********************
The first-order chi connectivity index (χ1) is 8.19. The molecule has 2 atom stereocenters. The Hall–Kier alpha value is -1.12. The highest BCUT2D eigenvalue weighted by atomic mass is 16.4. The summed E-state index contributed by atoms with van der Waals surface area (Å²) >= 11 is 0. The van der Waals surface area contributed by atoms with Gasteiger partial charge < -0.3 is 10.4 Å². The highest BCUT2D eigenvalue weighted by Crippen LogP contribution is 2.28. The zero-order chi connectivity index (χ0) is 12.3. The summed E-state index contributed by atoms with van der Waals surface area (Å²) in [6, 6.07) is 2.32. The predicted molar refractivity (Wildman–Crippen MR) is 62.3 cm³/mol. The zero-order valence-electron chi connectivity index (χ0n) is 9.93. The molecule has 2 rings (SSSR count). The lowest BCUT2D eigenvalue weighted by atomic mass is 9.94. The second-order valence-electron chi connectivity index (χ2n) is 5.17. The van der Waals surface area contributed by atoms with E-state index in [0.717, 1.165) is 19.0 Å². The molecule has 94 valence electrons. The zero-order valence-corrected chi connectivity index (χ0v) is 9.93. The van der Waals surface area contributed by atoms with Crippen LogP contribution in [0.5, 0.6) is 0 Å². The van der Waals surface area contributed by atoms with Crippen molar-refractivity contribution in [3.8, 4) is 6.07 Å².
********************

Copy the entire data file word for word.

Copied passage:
The first-order chi connectivity index (χ1) is 8.19. The molecule has 2 atom stereocenters. The Hall–Kier alpha value is -1.12. The highest BCUT2D eigenvalue weighted by atomic mass is 16.4. The summed E-state index contributed by atoms with van der Waals surface area (Å²) >= 11 is 0. The van der Waals surface area contributed by atoms with Gasteiger partial charge < -0.3 is 10.4 Å². The highest BCUT2D eigenvalue weighted by Crippen LogP contribution is 2.28. The zero-order chi connectivity index (χ0) is 12.3. The summed E-state index contributed by atoms with van der Waals surface area (Å²) in [6, 6.07) is 2.32. The predicted molar refractivity (Wildman–Crippen MR) is 62.3 cm³/mol. The zero-order valence-electron chi connectivity index (χ0n) is 9.93. The molecule has 2 rings (SSSR count). The lowest BCUT2D eigenvalue weighted by atomic mass is 9.94. The second-order valence-electron chi connectivity index (χ2n) is 5.17. The van der Waals surface area contributed by atoms with E-state index in [0.717, 1.165) is 19.0 Å². The molecule has 94 valence electrons. The zero-order valence-corrected chi connectivity index (χ0v) is 9.93. The van der Waals surface area contributed by atoms with Crippen LogP contribution in [0.5, 0.6) is 0 Å². The van der Waals surface area contributed by atoms with Crippen molar-refractivity contribution in [3.8, 4) is 6.07 Å².